Every year we take our annual pilgrimage to the extraordinary Pipers Pans.  Three enormous and truly beautiful pans that are completely isolated from anywhere else, some seventy kilometres from Xade in the south and much the same from the patchwork of pans up north.  Here you can find real solitude.  Some days perhaps one or two vehicles come by, on other days none. Getting there is a real mission from either direction.  From our base outside Ghanzi we can take the easier route through the north, but its long, eleven hours long.  Or come in from south though here we must navigate the brutal sands of the Xade access.  As you can imagine, once you get there it’s like summiting a mountain, the peace and solitude every bit as pervasive.

Pipers is renowned for its lions and magnificent they are.  The Pipers males just seem so much bigger than the others and in such fine condition.  This is prime territory for lions. Permanent water and isolated pans teaming with oryx and wildebeest.  On our visit the pride was elsewhere.  The two territorial males had commandeered the site for procreation, each having brought along a willing partner.  And they did what lions do of course, like 300 times a day!  By night they displayed the extreme levels of testosterone that such revelry will precipitate, booming their awesome call all night, metres from the tent as they patrolled this cherished territory. In the morning it was a real treat to see them slumped out on the pan in magic light, a photographer’s dream.

There are only two campsites at Pipers, one set about half a kilometre off the pan on a sand ridge which is large and open with excellent shade trees, and a lot warmer in winter!  But it is Pipers 1 that is the home of CKGRs true believers and what a campsite it is.  CKPIP01 is situated on the main central pan, right on the edge.  This is really unusual, the Park authorities prefer to set the campsites off the pans.  The view is astonishing, enormous wide plains of yellow grass with slow moving great herds of oryx, wildebeest and springbok. And, of course, the road runs directly past the site, the same road patrolled by the Casanovas every night.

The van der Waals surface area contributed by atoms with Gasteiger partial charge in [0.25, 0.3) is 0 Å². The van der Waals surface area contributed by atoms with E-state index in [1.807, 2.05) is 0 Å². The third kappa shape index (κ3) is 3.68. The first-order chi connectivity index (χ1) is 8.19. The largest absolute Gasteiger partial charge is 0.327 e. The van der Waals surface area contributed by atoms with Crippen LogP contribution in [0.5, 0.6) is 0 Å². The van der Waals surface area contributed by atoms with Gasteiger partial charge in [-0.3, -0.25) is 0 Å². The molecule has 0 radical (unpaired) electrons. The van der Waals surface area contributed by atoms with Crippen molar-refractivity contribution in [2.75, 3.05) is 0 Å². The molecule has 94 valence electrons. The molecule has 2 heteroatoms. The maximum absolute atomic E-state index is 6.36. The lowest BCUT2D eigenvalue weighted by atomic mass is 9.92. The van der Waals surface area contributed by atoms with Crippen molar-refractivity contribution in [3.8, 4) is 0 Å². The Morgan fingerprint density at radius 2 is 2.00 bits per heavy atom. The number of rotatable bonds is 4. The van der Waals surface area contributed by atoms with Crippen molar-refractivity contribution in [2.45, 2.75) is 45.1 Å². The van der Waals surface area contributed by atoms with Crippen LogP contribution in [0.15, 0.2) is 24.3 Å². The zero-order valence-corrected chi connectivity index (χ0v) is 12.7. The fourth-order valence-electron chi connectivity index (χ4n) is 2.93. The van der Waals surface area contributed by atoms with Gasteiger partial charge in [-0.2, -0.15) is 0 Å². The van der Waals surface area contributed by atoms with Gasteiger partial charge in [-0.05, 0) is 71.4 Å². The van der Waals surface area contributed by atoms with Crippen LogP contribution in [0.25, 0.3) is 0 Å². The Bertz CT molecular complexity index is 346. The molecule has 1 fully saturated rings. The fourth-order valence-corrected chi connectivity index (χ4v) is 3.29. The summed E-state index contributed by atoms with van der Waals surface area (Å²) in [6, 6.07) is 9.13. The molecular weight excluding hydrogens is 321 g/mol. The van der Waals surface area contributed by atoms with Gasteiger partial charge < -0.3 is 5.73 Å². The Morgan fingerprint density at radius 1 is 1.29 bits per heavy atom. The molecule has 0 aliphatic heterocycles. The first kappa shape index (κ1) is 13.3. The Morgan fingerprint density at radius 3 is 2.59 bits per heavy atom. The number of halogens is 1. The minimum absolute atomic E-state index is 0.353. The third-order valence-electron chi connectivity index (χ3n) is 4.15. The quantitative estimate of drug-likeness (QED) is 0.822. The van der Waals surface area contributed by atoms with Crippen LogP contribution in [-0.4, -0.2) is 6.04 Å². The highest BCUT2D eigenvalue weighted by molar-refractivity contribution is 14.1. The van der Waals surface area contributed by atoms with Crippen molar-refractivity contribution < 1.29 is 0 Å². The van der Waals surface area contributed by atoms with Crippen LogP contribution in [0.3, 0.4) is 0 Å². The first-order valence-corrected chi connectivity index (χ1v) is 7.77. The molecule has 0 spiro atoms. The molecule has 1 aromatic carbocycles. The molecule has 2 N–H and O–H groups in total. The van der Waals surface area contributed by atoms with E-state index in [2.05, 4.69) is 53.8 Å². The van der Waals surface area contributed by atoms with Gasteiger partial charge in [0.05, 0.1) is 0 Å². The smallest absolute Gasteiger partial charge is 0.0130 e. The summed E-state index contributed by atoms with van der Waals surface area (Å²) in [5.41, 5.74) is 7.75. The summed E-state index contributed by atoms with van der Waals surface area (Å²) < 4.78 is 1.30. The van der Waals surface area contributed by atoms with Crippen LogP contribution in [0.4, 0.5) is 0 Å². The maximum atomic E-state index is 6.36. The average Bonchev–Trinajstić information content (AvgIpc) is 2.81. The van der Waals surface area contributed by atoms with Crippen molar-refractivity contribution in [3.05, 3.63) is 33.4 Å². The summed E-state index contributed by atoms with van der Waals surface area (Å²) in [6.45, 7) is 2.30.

The Earth's shadow is quite the spectacle.

On our visit there was not much of a moon, which is great for star gazing, especially as we are being spoiled with all five naked eye planets at the moment!  The rising Mars, blazing in the east on its closest approach to Earth in 15 years, signalled bed time after 9pm. To be honest, we cherish the full moon most at these sites, especially Pipers 1 where it rises majestically and enormous directly in front of the site.  Sunsets in CKGR are unforgettable.  Surprisingly though we face away from the sunset for sundowners.  In this vast and flat landscape, it’s the Earth shadow in the east that is an extraordinary spectacle, the colours seamlessly shifting from deep indigo through salmon, turquoise and midnight blue.

Our next pilgrimage is booked and paid for of course, May 2019, we shall return to our spiritual home, CKPIP01